Finding housing can be challenging, and for some veterans they're finding it's especially hard to find homes using their benefits.
You wouldn't know the difference between that and a regular subdivision when you drive through, said Christine Stalsonburg, Cherry Wings Realty Broker.
Site condos look just like homes you'd see in a typical subdivision, but guidelines set by each homeowners association are stopping veterans from getting special Veteran Affairs mortgage loans to buy a home like this.
The bylaws weren't written to discriminate against them. That wasn't the intent at all. They were written with a good intention of being able to protect the other property owners from the developer coming in buying up 20 lots, said Randy Brown, Versatile Mortgage Broker.
In 2008 the Federal Housing Administration changed how they look at the site condos in terms of lending guidelines, but Veteran Affairs did not follow suit.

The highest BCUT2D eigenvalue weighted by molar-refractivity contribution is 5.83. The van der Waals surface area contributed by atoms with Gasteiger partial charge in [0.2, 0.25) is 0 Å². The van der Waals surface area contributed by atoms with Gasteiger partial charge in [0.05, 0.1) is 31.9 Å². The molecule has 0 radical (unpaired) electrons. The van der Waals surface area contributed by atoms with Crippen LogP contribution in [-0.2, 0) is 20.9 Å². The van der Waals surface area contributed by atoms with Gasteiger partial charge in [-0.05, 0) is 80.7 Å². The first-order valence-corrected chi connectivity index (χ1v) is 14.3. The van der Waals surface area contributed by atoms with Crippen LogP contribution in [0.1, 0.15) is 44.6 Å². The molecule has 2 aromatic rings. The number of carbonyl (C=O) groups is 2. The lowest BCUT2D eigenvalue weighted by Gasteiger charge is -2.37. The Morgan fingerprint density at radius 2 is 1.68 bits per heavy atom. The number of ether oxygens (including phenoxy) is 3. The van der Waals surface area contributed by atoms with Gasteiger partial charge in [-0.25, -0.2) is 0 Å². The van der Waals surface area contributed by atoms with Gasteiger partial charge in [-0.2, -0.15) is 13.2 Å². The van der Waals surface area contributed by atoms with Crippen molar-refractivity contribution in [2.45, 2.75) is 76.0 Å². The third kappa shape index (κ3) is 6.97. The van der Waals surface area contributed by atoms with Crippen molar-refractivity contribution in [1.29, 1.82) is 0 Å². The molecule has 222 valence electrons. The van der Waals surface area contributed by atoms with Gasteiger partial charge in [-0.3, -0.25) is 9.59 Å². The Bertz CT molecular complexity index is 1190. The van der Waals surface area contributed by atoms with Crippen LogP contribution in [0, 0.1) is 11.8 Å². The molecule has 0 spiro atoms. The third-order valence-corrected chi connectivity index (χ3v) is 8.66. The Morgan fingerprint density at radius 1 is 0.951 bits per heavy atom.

It becomes a huge challenge for our veterans that want to purchase those homes, said Stalsonburg. We found one common issue in the bylaws for most every site condominium project out there the homeowner is not allowed to rent their property out short term.
This means when veterans are looking for this type of housing, mortgage requests are often denied. This is forcing veterans to look at other housing options.
The housing is not available on a rental basis. So try to find something you can rent for a thousand dollars a month with a family of four, it's impossible in Traverse City, said Brown.
Stalsonburg has been looking into the issue for the past few years and says although the change would take time, it's a simple fix. She hopes it can be resolved so veterans can buy the house of their choice.
It does take a legislative act to change this in the V.A. system, said Stalsonburg.
Stalsonburg says Representative Dan Benishek and Senator Carl Levin are well aware of the issue, as she's been in contact with their offices trying to get their support to change these bylaws.